Mohamed Naguib was Egypt’s first president after the July Revolution of 1952. He was quickly overshadowed by Gamal Abdel-Nasser; and it seems as if he continues to be neglected. After living through very difficult times when he was forcefully removed from power after the March 1954 crisis, the home where he spent nearly three decades was finally confirmed demolished by the Ministry of Culture’s Urban Coordination Agency (UCA).
It is the home of Zeinab Al-Wakeel, the wife of Wafd leader Mustafa El-Nahhas, whose heirs had recently repossessed the property thanks to a court ruling. They sold it to an investor who tore it down despite pleas by Cairo Governor Osama Kamal to Qalyoubiya Governor Adel Zayed to put a moratorium on the demotion.
UCA head Soheir Hawwas said the agency sent an inspection team to the property which confirmed the demolition although the building is subject to Law 144 of 2006 which protects architecture of historical value. These premises after all witnessed the key events in Naguib’s life. Hawwas added that UCA contacted Governor Kamal to halt the demotion but he was surprised to find out the home was located in Al-Marg district, since the palace was located near Mu’asaset Al-Zakat Street, technically under the jurisdiction of Qalyoubiya governorate.
She wondered how the palace could have possibly vanished from the official inventory. Major General Mohamed Al-Kiki, secretary general of Qalyoubiya governorate, refused to comment on the issue, saying he was too busy in a meeting with the Minister of Local Development.
According to Naguib’s biographer Rifaat Yunan, Egypt’s first president was place under house arrest in November 1954 after his relationship with Nasser deteriorated following the March crisis, because of Naguib’s staunchly democratic stance and desire for for the army to “return back to its barracks”. Free officer Abdel-Hakim Amer, later the commander of the army, told Naguib that his stay at Zeinab Al-Wakeel’s home would be no longer than a few days, but the deposed leader ended up staying there for nearly 29 years.
Yunan says Naguib felt that living in this house was a “descent into Hell”: it was guarded by 20 guard posts and its the garden was stripped of trees for security reasons; all the antiques and furniture in the palace were removed, including refrigerators, kitchen utensils, pots and pans. Even Naguib’s own medals, shields and military diplomas were confiscated. The former president documented all these painful developments in his memoir which was eventually published.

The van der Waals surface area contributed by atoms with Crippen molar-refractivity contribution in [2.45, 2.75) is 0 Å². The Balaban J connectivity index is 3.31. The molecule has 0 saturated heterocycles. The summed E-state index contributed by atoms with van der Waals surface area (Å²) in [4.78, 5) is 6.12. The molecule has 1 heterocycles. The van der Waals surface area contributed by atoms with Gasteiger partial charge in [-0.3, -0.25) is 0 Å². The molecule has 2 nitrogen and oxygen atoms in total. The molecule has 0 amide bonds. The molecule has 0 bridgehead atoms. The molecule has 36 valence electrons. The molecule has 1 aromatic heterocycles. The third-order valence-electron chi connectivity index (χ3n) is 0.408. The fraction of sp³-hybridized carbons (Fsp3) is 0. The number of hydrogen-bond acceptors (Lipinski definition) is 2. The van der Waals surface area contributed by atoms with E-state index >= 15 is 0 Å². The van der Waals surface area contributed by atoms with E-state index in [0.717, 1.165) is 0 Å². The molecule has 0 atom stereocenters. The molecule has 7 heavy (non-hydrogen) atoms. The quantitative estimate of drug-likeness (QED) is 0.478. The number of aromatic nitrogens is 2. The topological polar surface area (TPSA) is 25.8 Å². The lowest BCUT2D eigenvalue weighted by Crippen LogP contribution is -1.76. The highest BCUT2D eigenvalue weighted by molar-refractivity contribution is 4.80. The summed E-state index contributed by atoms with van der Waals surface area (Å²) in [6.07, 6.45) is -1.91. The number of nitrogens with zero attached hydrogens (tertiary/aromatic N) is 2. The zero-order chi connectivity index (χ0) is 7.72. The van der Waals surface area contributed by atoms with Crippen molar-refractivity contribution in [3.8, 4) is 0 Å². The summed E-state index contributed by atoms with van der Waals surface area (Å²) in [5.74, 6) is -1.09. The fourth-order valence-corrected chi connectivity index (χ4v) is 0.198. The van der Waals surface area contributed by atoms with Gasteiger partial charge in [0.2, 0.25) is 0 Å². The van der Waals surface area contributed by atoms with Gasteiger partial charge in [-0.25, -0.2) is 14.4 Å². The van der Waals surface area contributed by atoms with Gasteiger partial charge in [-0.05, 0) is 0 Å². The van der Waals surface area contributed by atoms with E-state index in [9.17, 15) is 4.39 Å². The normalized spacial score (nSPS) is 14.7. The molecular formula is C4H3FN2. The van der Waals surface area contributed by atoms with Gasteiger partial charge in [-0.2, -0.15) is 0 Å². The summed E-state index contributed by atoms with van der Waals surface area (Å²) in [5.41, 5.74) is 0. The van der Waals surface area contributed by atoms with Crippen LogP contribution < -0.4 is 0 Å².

In the 1980s, in the wake of several court cases lifting state custody, Al-Wakeel’s heirs demanded that the palace should be handed back to them. A court ruling was issued to this effect, but ousted President Hosni Mubarak agreed to assign Naguib and his family an alternative apartment where he was to live until his death in 28 August, 1984. Naguib had wanted to die in this villa because, despite its hellish associations, he had grown incredibly familiar with its every nook and cranny. Yunan describes the state of the property the last time he visited it while researching his book, saying that it had fallen into ruin. The doors and iron decorations were rusted over and severe neglect had transformed the garden that was once plush with rare plants into a junkyard.
Naguib had converted the basement of the villa into a large library including thousands of books. The first floor was a hall with an old dining table that led into a poorly furnished room where Naguib’s maid Hagga Fathiya continued to live. The hall also led to Naguib’s bedroom as well as a balcony that had become a chicken coup despite housing a bronze statue of Saad Zaghloul.
In his memoirs, Naguib reveals his skill at raising animals in the garden. Even under house arrest, the former army general did not escape the plots of the Free Officers. He was kidnapped in 1956 and taken to Nagaa Hamadi then Tama in Sohag, only to be returned to Al-Marg once again. He was not allowed family visits for six years. Naguib could have been erased from the nation’s memory if it wasn’t for the wise intervention of those who persuaded Mubarak to name the underground station near Bab El-Louq after him. But the villa where he wrote his book I Was Once Egypt’s President and whose walls echoed his muffled cries found no one to save it in end.